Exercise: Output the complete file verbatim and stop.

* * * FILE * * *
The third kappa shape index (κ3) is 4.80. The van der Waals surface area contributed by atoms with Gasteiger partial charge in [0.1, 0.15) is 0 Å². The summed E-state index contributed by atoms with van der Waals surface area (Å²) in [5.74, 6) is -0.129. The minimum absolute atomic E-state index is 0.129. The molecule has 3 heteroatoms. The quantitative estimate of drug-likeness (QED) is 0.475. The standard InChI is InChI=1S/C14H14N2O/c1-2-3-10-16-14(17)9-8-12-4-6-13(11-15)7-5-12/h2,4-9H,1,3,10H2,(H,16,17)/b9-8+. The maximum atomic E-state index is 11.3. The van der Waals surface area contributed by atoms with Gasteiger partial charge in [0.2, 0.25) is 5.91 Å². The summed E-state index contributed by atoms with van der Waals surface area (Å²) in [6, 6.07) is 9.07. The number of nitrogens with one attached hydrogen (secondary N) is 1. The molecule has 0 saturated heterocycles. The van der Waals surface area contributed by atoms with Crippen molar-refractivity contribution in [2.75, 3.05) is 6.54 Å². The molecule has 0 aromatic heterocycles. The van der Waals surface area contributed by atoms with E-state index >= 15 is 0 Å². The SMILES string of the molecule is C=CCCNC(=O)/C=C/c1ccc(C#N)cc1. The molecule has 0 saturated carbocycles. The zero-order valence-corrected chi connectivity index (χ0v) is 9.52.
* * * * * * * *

The third kappa shape index (κ3) is 4.80. The van der Waals surface area contributed by atoms with Gasteiger partial charge in [0.1, 0.15) is 0 Å². The summed E-state index contributed by atoms with van der Waals surface area (Å²) in [5.74, 6) is -0.129. The minimum absolute atomic E-state index is 0.129. The molecule has 3 heteroatoms. The quantitative estimate of drug-likeness (QED) is 0.475. The standard InChI is InChI=1S/C14H14N2O/c1-2-3-10-16-14(17)9-8-12-4-6-13(11-15)7-5-12/h2,4-9H,1,3,10H2,(H,16,17)/b9-8+. The maximum atomic E-state index is 11.3. The van der Waals surface area contributed by atoms with Gasteiger partial charge in [0.2, 0.25) is 5.91 Å². The summed E-state index contributed by atoms with van der Waals surface area (Å²) in [6, 6.07) is 9.07. The number of nitrogens with one attached hydrogen (secondary N) is 1. The molecule has 0 saturated heterocycles. The van der Waals surface area contributed by atoms with Crippen molar-refractivity contribution in [2.75, 3.05) is 6.54 Å². The molecule has 0 aromatic heterocycles. The van der Waals surface area contributed by atoms with E-state index >= 15 is 0 Å². The SMILES string of the molecule is C=CCCNC(=O)/C=C/c1ccc(C#N)cc1. The molecule has 0 saturated carbocycles. The zero-order valence-corrected chi connectivity index (χ0v) is 9.52.